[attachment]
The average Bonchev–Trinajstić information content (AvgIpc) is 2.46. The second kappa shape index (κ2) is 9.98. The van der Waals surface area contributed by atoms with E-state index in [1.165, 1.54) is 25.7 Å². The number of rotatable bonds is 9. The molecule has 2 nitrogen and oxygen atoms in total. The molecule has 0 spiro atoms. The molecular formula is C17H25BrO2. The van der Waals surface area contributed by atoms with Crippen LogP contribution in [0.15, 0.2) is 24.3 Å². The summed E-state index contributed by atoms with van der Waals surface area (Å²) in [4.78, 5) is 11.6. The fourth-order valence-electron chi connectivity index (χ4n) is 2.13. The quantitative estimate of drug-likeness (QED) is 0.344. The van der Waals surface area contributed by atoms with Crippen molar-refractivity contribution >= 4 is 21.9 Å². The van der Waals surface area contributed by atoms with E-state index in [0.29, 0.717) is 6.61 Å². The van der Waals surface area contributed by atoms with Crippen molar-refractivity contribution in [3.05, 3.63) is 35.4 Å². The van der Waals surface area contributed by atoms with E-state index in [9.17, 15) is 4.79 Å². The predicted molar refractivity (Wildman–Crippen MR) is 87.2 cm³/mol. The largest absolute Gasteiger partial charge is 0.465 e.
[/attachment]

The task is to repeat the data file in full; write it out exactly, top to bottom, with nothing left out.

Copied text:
The average Bonchev–Trinajstić information content (AvgIpc) is 2.46. The second kappa shape index (κ2) is 9.98. The van der Waals surface area contributed by atoms with E-state index in [1.165, 1.54) is 25.7 Å². The number of rotatable bonds is 9. The molecule has 2 nitrogen and oxygen atoms in total. The molecule has 0 spiro atoms. The molecular formula is C17H25BrO2. The van der Waals surface area contributed by atoms with Crippen LogP contribution in [0.15, 0.2) is 24.3 Å². The summed E-state index contributed by atoms with van der Waals surface area (Å²) in [4.78, 5) is 11.6. The fourth-order valence-electron chi connectivity index (χ4n) is 2.13. The quantitative estimate of drug-likeness (QED) is 0.344. The van der Waals surface area contributed by atoms with Crippen molar-refractivity contribution >= 4 is 21.9 Å². The van der Waals surface area contributed by atoms with E-state index in [0.29, 0.717) is 6.61 Å². The van der Waals surface area contributed by atoms with Crippen molar-refractivity contribution in [3.05, 3.63) is 35.4 Å². The van der Waals surface area contributed by atoms with E-state index in [9.17, 15) is 4.79 Å². The predicted molar refractivity (Wildman–Crippen MR) is 87.2 cm³/mol. The largest absolute Gasteiger partial charge is 0.465 e.